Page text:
‘Kuching’ means ‘cat’ in Malay but our intrepid travel blogger never knew where the place was until he went there. This is part three of his experience
By Darren Ng
After the cultural museum, it was to the China-Malaysia Friendship Garden, other prominent sites, and the tastes of Sarawak.
China-Malaysia Friendship Garden
Built in 2004 to commemorate 30 years of diplomatic ties between China and Malaysia, this outdoor garden is unofficially known as the Zheng He Garden to the locals. With the presence of a China Embassy in Kuching, you can guess that the Chinese population there must be pretty sizeable.
Justin drove us there so I have no idea about its location but it must not have been very far off from the city centre and it seems to be nestled within a residential area. I think it is one of the nicest gardens in Malaysia.
There’re two entrances to the park – one side with a Sarawakian influence, the other in ornate Chinese style. Amongst pagodas, rock gardens, and weeping willows over a pond are huts of indigenous Sarawakian fashion; and the friendship between the two countries is cleverly represented by a 20-foot statue of the Admiral Zheng He facing a fountain with seven pillars representing the seven major ethnic groups of Sarawak.
Legacy of Admiral Zheng He
Admiral Zheng He was credited for being China’s ambassador during the 15th Century to extend the dynasty’s influence and build relations with many countries in the Indian Ocean basin. Born into a Muslim family, he was made a eunuch at age 11 and was given the name, San Bao (meaning Three Treasures).
In his lifetime, Zheng He led several voyages and expeditions to Southeast Asia, South Asia and East Africa, collectively known as “The Travels of Eunuch Sanbao to the Western Ocean”. It is also believed that the admiral gave the hand in marriage of Princess Hang Li Po to a Malaccan Sultan, which greatly spurred the rise of the Peranakan culture.
Cat Statues & Other Sites
How can a visit to cat city be without photos of cats? There are two famous sets of cat statues in Kuching. The feline couple can be found at a roundabout junction that marks the city centre, while the white cat stands in front of the gate to Chinatown.
The white cat changes costumes with each festive season. I took a photo of it wearing traditional garb, to herald the upcoming Gawai Festival. The two sets of statues are within walking distance.
We also passed by a pretty interesting and iconic building in Kuching, the Boulevard Bandaraya Kuching Selatan.
Tastes of Kuching
In terms of the tastes of Kuching, here’s a binary feast on some of the local favourites for you:
1. Kolo Mee
Supposedly a culinary signature of Kuching. It is somewhat like Wanton Noodles without the char siew and dumplings but with prawns, pork and other condiments. Nothing very unique. I preferred the bak chor mee in Singapore.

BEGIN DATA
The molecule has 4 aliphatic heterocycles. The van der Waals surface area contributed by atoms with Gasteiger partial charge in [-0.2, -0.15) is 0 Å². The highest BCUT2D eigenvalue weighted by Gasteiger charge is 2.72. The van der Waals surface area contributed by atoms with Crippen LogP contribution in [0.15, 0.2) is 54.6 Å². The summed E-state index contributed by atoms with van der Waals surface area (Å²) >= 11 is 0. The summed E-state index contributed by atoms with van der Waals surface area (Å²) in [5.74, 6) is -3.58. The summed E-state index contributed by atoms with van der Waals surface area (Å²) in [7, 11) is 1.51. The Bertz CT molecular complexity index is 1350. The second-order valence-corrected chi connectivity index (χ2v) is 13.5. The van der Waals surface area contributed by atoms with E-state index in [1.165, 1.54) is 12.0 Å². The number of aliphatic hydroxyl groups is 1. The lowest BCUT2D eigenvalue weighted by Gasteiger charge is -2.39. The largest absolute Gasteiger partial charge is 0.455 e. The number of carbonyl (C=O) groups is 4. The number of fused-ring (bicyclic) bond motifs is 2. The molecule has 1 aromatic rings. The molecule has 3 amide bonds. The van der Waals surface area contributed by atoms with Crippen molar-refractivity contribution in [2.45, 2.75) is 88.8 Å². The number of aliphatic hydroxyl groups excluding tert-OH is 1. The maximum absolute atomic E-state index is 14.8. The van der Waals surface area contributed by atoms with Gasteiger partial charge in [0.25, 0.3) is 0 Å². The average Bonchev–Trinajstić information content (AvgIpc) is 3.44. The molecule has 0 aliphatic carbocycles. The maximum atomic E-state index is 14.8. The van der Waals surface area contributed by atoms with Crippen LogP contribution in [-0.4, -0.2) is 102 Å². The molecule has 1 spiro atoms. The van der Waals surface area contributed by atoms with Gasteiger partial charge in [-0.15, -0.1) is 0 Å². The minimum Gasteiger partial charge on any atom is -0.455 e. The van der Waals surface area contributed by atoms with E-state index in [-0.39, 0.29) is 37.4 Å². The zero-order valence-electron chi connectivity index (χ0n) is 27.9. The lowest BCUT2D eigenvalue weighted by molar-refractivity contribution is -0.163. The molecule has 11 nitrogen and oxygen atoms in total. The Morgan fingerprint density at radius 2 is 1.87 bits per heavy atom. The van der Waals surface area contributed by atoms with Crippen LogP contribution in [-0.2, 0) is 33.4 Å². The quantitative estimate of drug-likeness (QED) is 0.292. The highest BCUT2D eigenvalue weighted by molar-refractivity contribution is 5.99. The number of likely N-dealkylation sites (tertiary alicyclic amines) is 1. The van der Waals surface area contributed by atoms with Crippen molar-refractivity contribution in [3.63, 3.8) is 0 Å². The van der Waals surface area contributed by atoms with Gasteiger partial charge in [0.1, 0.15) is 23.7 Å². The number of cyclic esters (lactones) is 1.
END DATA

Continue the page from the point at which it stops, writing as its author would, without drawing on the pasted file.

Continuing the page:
2. Kuching Laksa
This tastes like a watered down version of Curry Mee. Again, not a big draw for me as I prefer the heavier broth of Nonya Laksa.
3. Hinghwa Pa Mee
Hinghwa is my dialect group and in Singapore it’s rare to find the traditional Pa Mee at local hawker centres or food courts. Every Chinese New Year, my recently-deceased Ah Ma would cook this dish. So, when I had it in Kuching, I was expecting ang pows!
This is by far my favourite. Not because it stems from my childhood but because the soup was light yet flavourful, and the noodle was soft but not gooey. But the key difference between this version and the home-cooked one is this – my Ah Ma fried the seaweed until it’s crispy. That’s still the best!
4. Mussel Cracker Omelette
I tried a version of Kuching’s Or-Jian (Oyster Omelette) made with mussels. The presentation was pretty interesting as the egg was made into a cracker bowl with the shellfish stuck to it. If only it tasted as interesting as it looked. The egg lost its flavour and the mussels were too cooked.
5. Stir-Fried Fern Shoots
I don’t remember what the name of the fern is but it’s a species native to Sarawak, so you probably can’t find the dish elsewhere. Its availability is also seasonal and unpredictable because it is harvested in the wild.
6. Sweet-Sour Mutton Ribs
This tastes just like the Hong Shao Pai Gu (Sweet-Sour Pork Ribs) in Singapore, except with mutton ribs. This dish graced my tongue beautifully and had me going back for more, though it is quite fatty.
7. Claypot Braised Fish Head
All I remembered was that a thick layer of oil floats on the dish. Elizabeth said it’s the omega oil from the fish head but I doubt it. This little amount of fish can’t produce that quantity of oil.
After all the exploration and gastronomic adventures, late on our last night, Siow Har and I bought two cans of Stella Artois, headed down to the waterfront, and lit the sparklers she brought from Singapore.
Don’t ask me why she brought sparklers there but it was a great way to mark the end of a spectacular trip!
This is an excerpt of an article on Kuching, Sarawak. For the full article, go to explorelah.blogspot.sg/search/label/Kuching